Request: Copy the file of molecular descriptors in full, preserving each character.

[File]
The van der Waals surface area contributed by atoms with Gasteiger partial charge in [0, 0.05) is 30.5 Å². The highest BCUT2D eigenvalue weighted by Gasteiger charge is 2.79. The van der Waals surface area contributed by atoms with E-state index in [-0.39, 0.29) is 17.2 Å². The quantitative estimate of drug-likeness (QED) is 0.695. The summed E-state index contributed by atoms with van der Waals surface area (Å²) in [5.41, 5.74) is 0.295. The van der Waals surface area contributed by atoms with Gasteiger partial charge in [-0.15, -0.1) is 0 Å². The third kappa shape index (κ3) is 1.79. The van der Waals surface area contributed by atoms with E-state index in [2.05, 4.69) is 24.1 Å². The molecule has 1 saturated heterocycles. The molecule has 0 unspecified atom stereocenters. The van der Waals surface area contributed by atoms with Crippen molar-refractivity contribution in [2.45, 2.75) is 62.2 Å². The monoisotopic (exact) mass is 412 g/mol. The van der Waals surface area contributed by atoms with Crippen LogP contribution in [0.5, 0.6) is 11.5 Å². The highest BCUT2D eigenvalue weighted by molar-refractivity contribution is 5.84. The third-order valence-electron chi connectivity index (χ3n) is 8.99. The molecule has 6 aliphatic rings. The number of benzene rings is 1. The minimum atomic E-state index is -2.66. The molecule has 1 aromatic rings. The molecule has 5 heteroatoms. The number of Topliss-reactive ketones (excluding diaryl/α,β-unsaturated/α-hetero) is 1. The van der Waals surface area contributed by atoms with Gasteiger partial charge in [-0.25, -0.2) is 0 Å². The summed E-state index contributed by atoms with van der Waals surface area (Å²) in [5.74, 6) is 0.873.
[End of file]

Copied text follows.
The van der Waals surface area contributed by atoms with Gasteiger partial charge in [0, 0.05) is 30.5 Å². The highest BCUT2D eigenvalue weighted by Gasteiger charge is 2.79. The van der Waals surface area contributed by atoms with E-state index in [-0.39, 0.29) is 17.2 Å². The quantitative estimate of drug-likeness (QED) is 0.695. The summed E-state index contributed by atoms with van der Waals surface area (Å²) in [5.41, 5.74) is 0.295. The van der Waals surface area contributed by atoms with Gasteiger partial charge in [-0.15, -0.1) is 0 Å². The third kappa shape index (κ3) is 1.79. The van der Waals surface area contributed by atoms with E-state index in [2.05, 4.69) is 24.1 Å². The molecule has 1 saturated heterocycles. The molecule has 0 unspecified atom stereocenters. The van der Waals surface area contributed by atoms with Crippen molar-refractivity contribution in [2.45, 2.75) is 62.2 Å². The monoisotopic (exact) mass is 412 g/mol. The van der Waals surface area contributed by atoms with Crippen LogP contribution in [0.5, 0.6) is 11.5 Å². The highest BCUT2D eigenvalue weighted by molar-refractivity contribution is 5.84. The third-order valence-electron chi connectivity index (χ3n) is 8.99. The molecule has 6 aliphatic rings. The number of benzene rings is 1. The minimum atomic E-state index is -2.66. The molecule has 1 aromatic rings. The molecule has 5 heteroatoms. The number of Topliss-reactive ketones (excluding diaryl/α,β-unsaturated/α-hetero) is 1. The van der Waals surface area contributed by atoms with Gasteiger partial charge in [-0.25, -0.2) is 0 Å². The summed E-state index contributed by atoms with van der Waals surface area (Å²) in [5.74, 6) is 0.873.